I have had a theory for many years that a) many of life’s most complex questions do not have an exact answer b) even if you answered them correctly for today, the answer would change tomorrow.
- How centralized should the decisions in a company be?
- How strict should your parenting style be?
- How much planning is enough before you just take action?
- How much control should leadership maintain in an organization?
However, there are many, many of them.
My theory is that the right answer is less like a specific answer and more a directional answer.
I equate it to a pendulum. You can feel that the pendulum has swung too far to one direction. However, it is highly likely that when you drag it back in the opposite direction, you will overcorrect.
It is probably a good idea to simply accept the nature of these types of problems is to be in a constant state of monitoring and correcting. So, you might ask these types of questions of your problem:
- What if there is no clear right answer?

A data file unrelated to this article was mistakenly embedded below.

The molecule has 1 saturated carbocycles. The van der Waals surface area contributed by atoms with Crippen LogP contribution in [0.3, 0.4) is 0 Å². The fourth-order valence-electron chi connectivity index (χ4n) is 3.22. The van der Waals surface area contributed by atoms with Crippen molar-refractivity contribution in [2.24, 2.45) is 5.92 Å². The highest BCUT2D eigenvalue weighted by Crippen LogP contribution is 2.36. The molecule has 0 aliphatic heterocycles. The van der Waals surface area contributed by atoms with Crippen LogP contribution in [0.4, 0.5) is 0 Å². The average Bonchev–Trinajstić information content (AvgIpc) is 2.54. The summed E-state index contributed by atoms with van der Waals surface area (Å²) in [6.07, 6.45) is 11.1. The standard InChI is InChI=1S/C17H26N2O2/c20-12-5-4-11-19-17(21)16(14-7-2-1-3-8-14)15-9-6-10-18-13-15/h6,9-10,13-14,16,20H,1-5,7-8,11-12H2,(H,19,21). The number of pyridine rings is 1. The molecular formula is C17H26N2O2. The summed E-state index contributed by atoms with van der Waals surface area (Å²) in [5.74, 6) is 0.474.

- What if there is one, but we will not find it?
- What if we could find it, but we couldn’t hold on to it indefinitely?
If it is a pendulum problem, treat it as such. You will feel a much greater satisfaction.
I didn’t know until recently that this theory has a name “slot rattling”. George Kelly coined the term.
What is the problem in your life that could benefit from the understanding of slot rattling? Treat it like a pendulum and you will be much more likely to feel good about it.
Just my opinion. What do you think? Let me know in the comments.
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2 thoughts on “Pendulum Theory”